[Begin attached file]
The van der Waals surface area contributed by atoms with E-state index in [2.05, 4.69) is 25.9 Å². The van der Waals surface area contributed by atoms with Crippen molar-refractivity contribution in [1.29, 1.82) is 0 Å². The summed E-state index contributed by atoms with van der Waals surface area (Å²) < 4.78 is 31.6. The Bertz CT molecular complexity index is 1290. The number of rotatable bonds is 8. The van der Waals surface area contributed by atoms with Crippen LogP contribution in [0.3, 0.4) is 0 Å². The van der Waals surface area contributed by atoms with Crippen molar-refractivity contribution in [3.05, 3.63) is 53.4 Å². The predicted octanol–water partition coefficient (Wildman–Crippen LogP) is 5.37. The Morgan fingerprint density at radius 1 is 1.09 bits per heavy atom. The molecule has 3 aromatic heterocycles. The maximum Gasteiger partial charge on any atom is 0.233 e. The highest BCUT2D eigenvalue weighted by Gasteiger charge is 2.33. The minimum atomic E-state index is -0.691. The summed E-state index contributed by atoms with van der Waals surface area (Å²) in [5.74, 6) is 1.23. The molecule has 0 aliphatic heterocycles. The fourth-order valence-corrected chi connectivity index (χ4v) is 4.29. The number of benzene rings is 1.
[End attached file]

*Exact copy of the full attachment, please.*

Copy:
The van der Waals surface area contributed by atoms with E-state index in [2.05, 4.69) is 25.9 Å². The van der Waals surface area contributed by atoms with Crippen molar-refractivity contribution in [1.29, 1.82) is 0 Å². The summed E-state index contributed by atoms with van der Waals surface area (Å²) < 4.78 is 31.6. The Bertz CT molecular complexity index is 1290. The number of rotatable bonds is 8. The van der Waals surface area contributed by atoms with Crippen LogP contribution in [0.3, 0.4) is 0 Å². The van der Waals surface area contributed by atoms with Crippen molar-refractivity contribution in [3.05, 3.63) is 53.4 Å². The predicted octanol–water partition coefficient (Wildman–Crippen LogP) is 5.37. The Morgan fingerprint density at radius 1 is 1.09 bits per heavy atom. The molecule has 3 aromatic heterocycles. The maximum Gasteiger partial charge on any atom is 0.233 e. The highest BCUT2D eigenvalue weighted by Gasteiger charge is 2.33. The minimum atomic E-state index is -0.691. The summed E-state index contributed by atoms with van der Waals surface area (Å²) in [5.74, 6) is 1.23. The molecule has 0 aliphatic heterocycles. The fourth-order valence-corrected chi connectivity index (χ4v) is 4.29. The number of benzene rings is 1.